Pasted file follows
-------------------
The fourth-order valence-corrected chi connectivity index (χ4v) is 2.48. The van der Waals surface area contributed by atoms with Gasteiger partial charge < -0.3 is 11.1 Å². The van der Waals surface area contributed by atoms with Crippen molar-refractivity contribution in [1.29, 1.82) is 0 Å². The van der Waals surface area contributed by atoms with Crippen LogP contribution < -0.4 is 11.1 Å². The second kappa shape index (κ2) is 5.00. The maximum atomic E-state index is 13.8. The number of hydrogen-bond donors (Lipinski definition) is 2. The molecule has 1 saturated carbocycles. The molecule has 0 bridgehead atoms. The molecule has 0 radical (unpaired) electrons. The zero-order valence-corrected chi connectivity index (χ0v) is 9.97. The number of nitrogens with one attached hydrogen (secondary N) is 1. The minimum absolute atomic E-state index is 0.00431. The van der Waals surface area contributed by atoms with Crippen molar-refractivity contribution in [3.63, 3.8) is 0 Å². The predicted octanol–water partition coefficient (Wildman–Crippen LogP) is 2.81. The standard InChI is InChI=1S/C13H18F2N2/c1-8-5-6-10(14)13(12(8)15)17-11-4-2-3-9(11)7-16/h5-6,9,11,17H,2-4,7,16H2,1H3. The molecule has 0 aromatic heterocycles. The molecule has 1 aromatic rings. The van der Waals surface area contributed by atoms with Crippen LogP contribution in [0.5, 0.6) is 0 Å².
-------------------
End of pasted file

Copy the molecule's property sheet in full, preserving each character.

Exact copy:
The fourth-order valence-corrected chi connectivity index (χ4v) is 2.48. The van der Waals surface area contributed by atoms with Gasteiger partial charge < -0.3 is 11.1 Å². The van der Waals surface area contributed by atoms with Crippen molar-refractivity contribution in [1.29, 1.82) is 0 Å². The van der Waals surface area contributed by atoms with Crippen LogP contribution < -0.4 is 11.1 Å². The second kappa shape index (κ2) is 5.00. The maximum atomic E-state index is 13.8. The number of hydrogen-bond donors (Lipinski definition) is 2. The molecule has 1 saturated carbocycles. The molecule has 0 bridgehead atoms. The molecule has 0 radical (unpaired) electrons. The zero-order valence-corrected chi connectivity index (χ0v) is 9.97. The number of nitrogens with one attached hydrogen (secondary N) is 1. The minimum absolute atomic E-state index is 0.00431. The van der Waals surface area contributed by atoms with Crippen molar-refractivity contribution in [3.63, 3.8) is 0 Å². The predicted octanol–water partition coefficient (Wildman–Crippen LogP) is 2.81. The standard InChI is InChI=1S/C13H18F2N2/c1-8-5-6-10(14)13(12(8)15)17-11-4-2-3-9(11)7-16/h5-6,9,11,17H,2-4,7,16H2,1H3. The molecule has 0 aromatic heterocycles. The molecule has 1 aromatic rings. The van der Waals surface area contributed by atoms with Crippen LogP contribution in [0.5, 0.6) is 0 Å².